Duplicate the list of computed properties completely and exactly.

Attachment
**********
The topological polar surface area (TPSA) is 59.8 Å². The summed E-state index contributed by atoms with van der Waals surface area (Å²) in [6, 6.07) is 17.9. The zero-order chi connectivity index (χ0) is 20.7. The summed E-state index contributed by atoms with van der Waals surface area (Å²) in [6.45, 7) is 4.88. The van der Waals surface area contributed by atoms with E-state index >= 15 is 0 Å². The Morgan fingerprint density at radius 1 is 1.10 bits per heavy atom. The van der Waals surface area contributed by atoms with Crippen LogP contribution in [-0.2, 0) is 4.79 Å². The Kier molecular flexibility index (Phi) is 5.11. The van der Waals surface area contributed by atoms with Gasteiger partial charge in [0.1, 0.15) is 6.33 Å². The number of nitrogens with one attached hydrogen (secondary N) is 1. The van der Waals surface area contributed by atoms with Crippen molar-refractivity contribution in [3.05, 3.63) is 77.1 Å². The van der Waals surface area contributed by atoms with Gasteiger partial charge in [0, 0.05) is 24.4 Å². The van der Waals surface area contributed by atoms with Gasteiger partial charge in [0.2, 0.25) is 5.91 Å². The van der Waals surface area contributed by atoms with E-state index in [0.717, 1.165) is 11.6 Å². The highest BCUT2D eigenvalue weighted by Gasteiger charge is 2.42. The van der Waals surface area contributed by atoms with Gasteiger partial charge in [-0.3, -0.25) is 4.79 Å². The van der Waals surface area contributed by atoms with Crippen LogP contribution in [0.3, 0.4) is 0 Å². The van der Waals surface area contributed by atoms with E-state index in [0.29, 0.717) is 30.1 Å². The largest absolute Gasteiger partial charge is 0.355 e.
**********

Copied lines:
The topological polar surface area (TPSA) is 59.8 Å². The summed E-state index contributed by atoms with van der Waals surface area (Å²) in [6, 6.07) is 17.9. The zero-order chi connectivity index (χ0) is 20.7. The summed E-state index contributed by atoms with van der Waals surface area (Å²) in [6.45, 7) is 4.88. The van der Waals surface area contributed by atoms with E-state index >= 15 is 0 Å². The Morgan fingerprint density at radius 1 is 1.10 bits per heavy atom. The van der Waals surface area contributed by atoms with Crippen LogP contribution in [-0.2, 0) is 4.79 Å². The Kier molecular flexibility index (Phi) is 5.11. The van der Waals surface area contributed by atoms with Gasteiger partial charge in [0.1, 0.15) is 6.33 Å². The number of nitrogens with one attached hydrogen (secondary N) is 1. The van der Waals surface area contributed by atoms with Crippen molar-refractivity contribution in [3.05, 3.63) is 77.1 Å². The van der Waals surface area contributed by atoms with Gasteiger partial charge in [0, 0.05) is 24.4 Å². The van der Waals surface area contributed by atoms with Gasteiger partial charge in [0.2, 0.25) is 5.91 Å². The van der Waals surface area contributed by atoms with E-state index in [0.717, 1.165) is 11.6 Å². The highest BCUT2D eigenvalue weighted by Gasteiger charge is 2.42. The van der Waals surface area contributed by atoms with Gasteiger partial charge in [-0.3, -0.25) is 4.79 Å². The van der Waals surface area contributed by atoms with Crippen LogP contribution in [0.3, 0.4) is 0 Å². The van der Waals surface area contributed by atoms with E-state index in [0.29, 0.717) is 30.1 Å². The largest absolute Gasteiger partial charge is 0.355 e.